When it comes to Italian sport, you instantly think of their legendary footballers.
The names Paolo Maldini, Gigi Buffon and Francesco Totti are all etched in Italian folklore, but there’s another collection of heroes that play an entirely different sport to the one we know as “the beautiful game”.
If you were to assign it a nickname, you’d be more tempted to think of words like ‘brutal’, ‘barbaric’ and ‘violent’ to describe the scenes you’ll see in a game of Calcio Storico.
If you’re someone with an interest in Italian football, you’ll know that ‘Calcio’ translates as ‘football’ in English, so you may be thinking: “well, it must be similar to watching Serie A, right?”
Wrong. Very wrong.
Calcio Storico dates back to the 16th century, and originated in the Italian mining city of Florence (home to Fiorentina). I’ll try and explain the rules, which shouldn’t take long because there pretty much aren’t any.
Games are 50 minutes long and played on a field that is twice as long as it is wide. Each team has 27 players (just about enough for Chelsea to field their fleet of loan players), made up of four goalkeepers, three full-backs, five half-backs and 15 forwards (I’d like to see Jose Mourinho draw a game with 15 forwards on the field).
Once the game starts, a ball is thrown into the middle of the field and an absolutely massive fight starts between all 30 of the forwards. It’s then basically a race to incapacitate as many opponents as possible, and then when one team has a distinct numbers advantage, the rest of the team will make a move for the ball and head towards the opposing goal.
Punching, kicking, headbutting, elbowing and choking are all permitted and no gloves or protection are used during the contest. The only things currently banned are ‘sucker punches’ on an unsuspecting opponent, and kicks to the head. Numerous deaths have been recorded over the years.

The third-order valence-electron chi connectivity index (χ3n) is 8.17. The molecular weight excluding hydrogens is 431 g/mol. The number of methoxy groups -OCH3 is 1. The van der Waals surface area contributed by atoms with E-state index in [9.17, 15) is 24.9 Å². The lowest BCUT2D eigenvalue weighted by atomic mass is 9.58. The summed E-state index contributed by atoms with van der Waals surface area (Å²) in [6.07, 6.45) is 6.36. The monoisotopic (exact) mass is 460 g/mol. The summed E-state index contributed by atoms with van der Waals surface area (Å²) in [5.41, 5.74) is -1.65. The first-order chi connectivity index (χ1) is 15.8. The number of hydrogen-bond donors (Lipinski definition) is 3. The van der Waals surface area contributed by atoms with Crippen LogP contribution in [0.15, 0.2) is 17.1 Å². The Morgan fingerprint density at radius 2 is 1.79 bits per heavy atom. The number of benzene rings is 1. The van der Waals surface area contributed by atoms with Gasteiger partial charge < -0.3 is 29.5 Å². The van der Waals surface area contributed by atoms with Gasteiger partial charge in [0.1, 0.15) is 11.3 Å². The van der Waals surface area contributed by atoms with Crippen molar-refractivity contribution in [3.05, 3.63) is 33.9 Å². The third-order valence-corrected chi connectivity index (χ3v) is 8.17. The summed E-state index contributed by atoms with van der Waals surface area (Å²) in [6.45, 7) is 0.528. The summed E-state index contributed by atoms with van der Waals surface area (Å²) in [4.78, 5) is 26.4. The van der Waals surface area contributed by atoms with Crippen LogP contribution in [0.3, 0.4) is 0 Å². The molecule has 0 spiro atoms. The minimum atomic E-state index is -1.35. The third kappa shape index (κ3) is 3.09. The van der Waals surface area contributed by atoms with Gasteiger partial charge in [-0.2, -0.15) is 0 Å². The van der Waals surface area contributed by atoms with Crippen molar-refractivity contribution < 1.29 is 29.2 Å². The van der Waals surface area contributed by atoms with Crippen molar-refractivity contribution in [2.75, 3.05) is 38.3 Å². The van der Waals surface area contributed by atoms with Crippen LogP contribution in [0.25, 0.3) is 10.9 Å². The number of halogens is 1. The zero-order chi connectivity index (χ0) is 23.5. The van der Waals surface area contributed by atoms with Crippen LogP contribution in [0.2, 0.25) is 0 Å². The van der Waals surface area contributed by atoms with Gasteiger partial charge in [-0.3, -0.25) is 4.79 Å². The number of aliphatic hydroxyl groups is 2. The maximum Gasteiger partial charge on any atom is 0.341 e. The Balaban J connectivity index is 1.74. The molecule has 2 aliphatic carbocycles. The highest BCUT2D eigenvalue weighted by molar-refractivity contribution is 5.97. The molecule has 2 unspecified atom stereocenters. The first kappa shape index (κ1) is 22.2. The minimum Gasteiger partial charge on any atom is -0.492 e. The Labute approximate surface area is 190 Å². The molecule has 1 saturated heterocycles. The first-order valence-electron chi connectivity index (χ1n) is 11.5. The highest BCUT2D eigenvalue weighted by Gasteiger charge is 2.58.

(In case that didn’t sound crazy enough, in the early days they used to release BULLS into the game to create confusion and speed the game along. Imagine fighting an 18 stone man and a f*cking bull comes charging towards you.)
Getting it past the four goalies might be tough, but each shot has to be accurate, because any missed shot that goes over the net results in half a ‘cacce’ which translates as ‘goal’.
This barbaric spectacle continues for 50 minutes, and at the end whoever has the most goals is declared the winner. The victors used to receive a cow in celebration in the old days, but now every player from the winning side gets a free dinner. How lovely.
Each summer, there’s three games that take place in Piazza Santa Croce in Florence, and one team from each ‘quartiere’ (a type of historic neighbourhood) is represented. There’s the Blues of Santa Croce, the Whites of Santo Spirito, the Reds of Santa Maria Novella, and the Greens of San Giovanni.
The four teams play each other, with the two winners going on to face each other in one final slugfest to determine the winning team.
Now I’ve whetted your appetite on what will undoubtedly become your new favourite sport (at least to watch if not play), here’s a video summing up just what life is like through the eyes of a Calcio Storico player in the modern day.
Big thanks to the guys at Copa90 for the footage
One thing you might notice from watching the video is that despite sounding (and with good reason) like a horrific bloody slugfest with no rules, the underlying message of modern day Calcio Storico is about being proud of your region.
Each member will happily fight for his region, showing the true emotion that goes into this one-of-a-kind sport.
I’m not entirely sure how Calcio Storico eventually evolved into football in Italy, but Fiorentina are incredibly proud of their roots, as they’ve shown this season with the release of no less than FOUR away shirts.
The shirts will be rotated throughout the season and there’s one for each historic neighbourhood, as you can see in the picture below.
Don’t worry, the players won’t be wearing those shorts, they’re the traditional attire of Storico players, so you won’t tune in to see the likes of Federico Bernardeschi rocking those bad boys in Serie A next season.
So if you happen to be in Florence next June, you might want to stick around to try and take in a game of Calcio Storico, but just don’t get too close unless you want an angry Italian trying to take your head off.